In three acts by REINHOLD BECKER.
Text by FRANZ KOPPEL-ELLFELD.
Becker, the well-known Dresden composer, has long won name and fame by
his beautiful songs, which may be heard all over the continent. He is
a first-rate "Liedermeister", and great was the excitement, with which
his friends looked forward to his first opera.
Their expectations were not deceived, for
he opera was put on the
stage in Dresden on Dec. 8th 1892, and was received with unanimous
Becker is not one of those high-flown artists who elevate us to the
skies; he rather lacks dramatic strength; the lyric element is his
strong point. By the Lied he finds his way direct to the hearts of his
hearers, and where ever this could be woven into the action of his
opera, he has done it with subtle taste. Tilda's dancing-air in the
first act, the evening-song, sung while the people are gliding down the
Rhine in boats, whose lovely variations remind us of quaint old airs of
bye-gone days,--the chorus of the stone-masons in the second act, and
the love-duet in the third are brilliant gems in Becker's music.
The libretto rivals the best of its kind.
The scene is laid near and in Maintz in the year 1308; it takes place
during the reign of Ludwig, Emperor of Bavaria.
Heinrich Frauenlob, the famous minstrel, who had won his name by his
songs in women's praise, is by birth a knight, Dietherr zur Meise.
Years ago he slew the Truchsess of Maintz in self-defence, and having
therefore become an outlaw, had entered the service of the Emperor. In
the beginning of the opera we find him however near Maintz, where he
stays as a guest at his friend's Wolf's castle. He takes part in the
people's festival on Midsummer day, deeming himself unknown.
When the customary St. John's fire is lighted, no one dares leap over
it for fear of an old gipsy's prophesy, which threatened with sudden
death the first who should attempt it. Frauenlob, disregarding the
prophesy, persuades Hildegund, Ottker von Scharfenstein's fair ward, to
venture through the fire with him. Hildegund is the slain Truchsess'
daughter, and has sworn, to wed the avenger of her father's death, but
each lover is unconscious of the other's name. The gipsy Sizyga alone,
who had been betrayed in her youth by Frauenlob's father, recognizes
the young knight, and though he has only just saved the old hag from
the people's fury, she wishes to avenge her wrongs on him. To this end
she betrays the secret of Frauenlob's birth to Hildegund's suitor,
Servazio di Bologna, who is highly jealous of this new rival, and
determines to lay hands on him, as soon as he enters the gates of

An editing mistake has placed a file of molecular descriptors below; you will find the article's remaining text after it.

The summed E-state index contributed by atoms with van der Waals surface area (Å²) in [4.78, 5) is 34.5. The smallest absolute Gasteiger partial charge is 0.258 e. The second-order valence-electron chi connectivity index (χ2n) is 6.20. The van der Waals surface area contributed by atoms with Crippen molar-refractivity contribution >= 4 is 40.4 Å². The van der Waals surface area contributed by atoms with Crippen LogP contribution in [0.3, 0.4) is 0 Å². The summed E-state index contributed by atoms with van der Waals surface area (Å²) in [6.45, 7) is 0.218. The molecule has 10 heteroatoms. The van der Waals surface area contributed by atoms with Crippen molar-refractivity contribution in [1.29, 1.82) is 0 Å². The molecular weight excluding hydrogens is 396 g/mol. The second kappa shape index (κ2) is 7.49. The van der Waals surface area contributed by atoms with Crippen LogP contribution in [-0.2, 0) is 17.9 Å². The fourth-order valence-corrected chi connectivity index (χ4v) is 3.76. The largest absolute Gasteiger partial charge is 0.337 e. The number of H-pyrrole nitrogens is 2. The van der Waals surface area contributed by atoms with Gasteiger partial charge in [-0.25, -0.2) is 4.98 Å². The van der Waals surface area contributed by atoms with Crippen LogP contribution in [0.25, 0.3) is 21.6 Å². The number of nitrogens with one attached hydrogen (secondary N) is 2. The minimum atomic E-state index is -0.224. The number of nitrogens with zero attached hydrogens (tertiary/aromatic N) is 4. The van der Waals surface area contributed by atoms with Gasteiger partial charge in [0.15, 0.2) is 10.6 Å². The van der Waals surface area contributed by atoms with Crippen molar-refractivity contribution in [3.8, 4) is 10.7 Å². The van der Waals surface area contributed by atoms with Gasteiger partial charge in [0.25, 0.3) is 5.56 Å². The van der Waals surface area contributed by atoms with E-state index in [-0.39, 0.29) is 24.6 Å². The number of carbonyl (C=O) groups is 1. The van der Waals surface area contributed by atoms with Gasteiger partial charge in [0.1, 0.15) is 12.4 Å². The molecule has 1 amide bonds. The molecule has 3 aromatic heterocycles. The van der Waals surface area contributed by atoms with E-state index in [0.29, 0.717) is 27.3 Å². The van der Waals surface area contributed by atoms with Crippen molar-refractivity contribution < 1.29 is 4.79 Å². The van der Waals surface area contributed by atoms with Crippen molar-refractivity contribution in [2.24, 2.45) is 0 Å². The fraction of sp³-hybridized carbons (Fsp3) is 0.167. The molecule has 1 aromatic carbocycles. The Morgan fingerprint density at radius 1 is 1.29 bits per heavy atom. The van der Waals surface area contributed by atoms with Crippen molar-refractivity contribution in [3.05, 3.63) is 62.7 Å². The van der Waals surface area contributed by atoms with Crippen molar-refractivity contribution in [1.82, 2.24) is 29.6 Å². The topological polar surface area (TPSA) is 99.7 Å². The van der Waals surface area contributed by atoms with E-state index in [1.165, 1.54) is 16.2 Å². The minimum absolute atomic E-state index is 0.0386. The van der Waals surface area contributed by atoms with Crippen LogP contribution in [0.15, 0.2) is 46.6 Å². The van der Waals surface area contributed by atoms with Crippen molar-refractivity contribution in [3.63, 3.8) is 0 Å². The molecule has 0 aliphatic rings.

Maintz.--Frauenlob, though warned by Sizyga, enters Maintz attracted by
Hildegund's sweet graces; he is determined to confess everything, and
then to fly with her, should she be willing to follow him.
The second act opens with a fine song of the warder of the tower. The
city awakes, the stonemasons assemble, ready to greet the Emperor,
whose arrival is expected. Tilda, Hildegund's friend, and daughter to
Klas, chief of the stone-masons is going to church, but on her way she
is accosted by the knight Wolf, who has lost his heart to her, and now,
forgetting his plan to look for Frauenlob, follows the lovely
damsel.--When Frauenlob comes up, and sees again the well-known places
of his youth, he is deeply touched, but seeing his lady love step on
the balcony and soon after come down to enter the dome, he waylays her,
imploring her, to fly with him. At this moment Servazio, who has lain
in wait, steps forth with officers, who capture Frauenlob. Servazio
now reveals the singer's secret and Hildegund hears that her lover is
her father's murderer. Though Frauenlob tells Hildegund, that he
killed her father in self-defence, she turns from him shuddering.
Feeling that all hopes of his future happiness are at an end, he wishes
to atone for his deed by death, refusing the help of Wolf, who comes up
with his men, to release him. But the stone-masons, having recognized
the celebrated minstrel, with whose song they are about to greet the
Emperor, decide to invoke the latter's clemency.
In the third act the citizens of Maintz hail the Emperor, after which
Frauenlob's cause is brought before him. The whole population demands
his pardon, and the monarch, who loves the singer, would fain
liberate him, had not Servazio roughly insisted on the culprit's
punishment. Uncertain, what to do, the Emperor receives a long
procession of ladies with Tilda at its head, who all beseech pardon for
Frauenlob. At last the Emperor calls for Hildegund, leaving in her
hands the destiny of the prisoner. Left alone with him the latter,
prepared to die, only craves her pardon. After a hard struggle with
her conscience, love conquers and she grants him pardon. When the
Emperor reenters with his suite, to hear the sentence, they find the
lovers in close embrace. To the joy of everybody the Monarch sanctions
the union and orders the nuptials to be celebrated at once. Another
pair, Wolf and Tilda are also made happy. But Servazio vows vengeance.
Sizyga, having secretly slipped a powder into his hands, he pours it
into a cup of wine, which he presents to Frauenlob as a drink of
reconciliation. The Emperor handing the goblet to Hildegund, bids her
drink to her lover. Testing it, she at once feels its deadly effect.
Frauenlob, seeing his love stagger, snatches the cup from her emptying
it at one draught. He dies, still praising the Emperor and women,
breathing the name of his bride with his last breath. Servazio is
captured, and while Hildegund's body is strewn with roses, the wailing
women of Maintz carry their beloved minstrel to his grave.--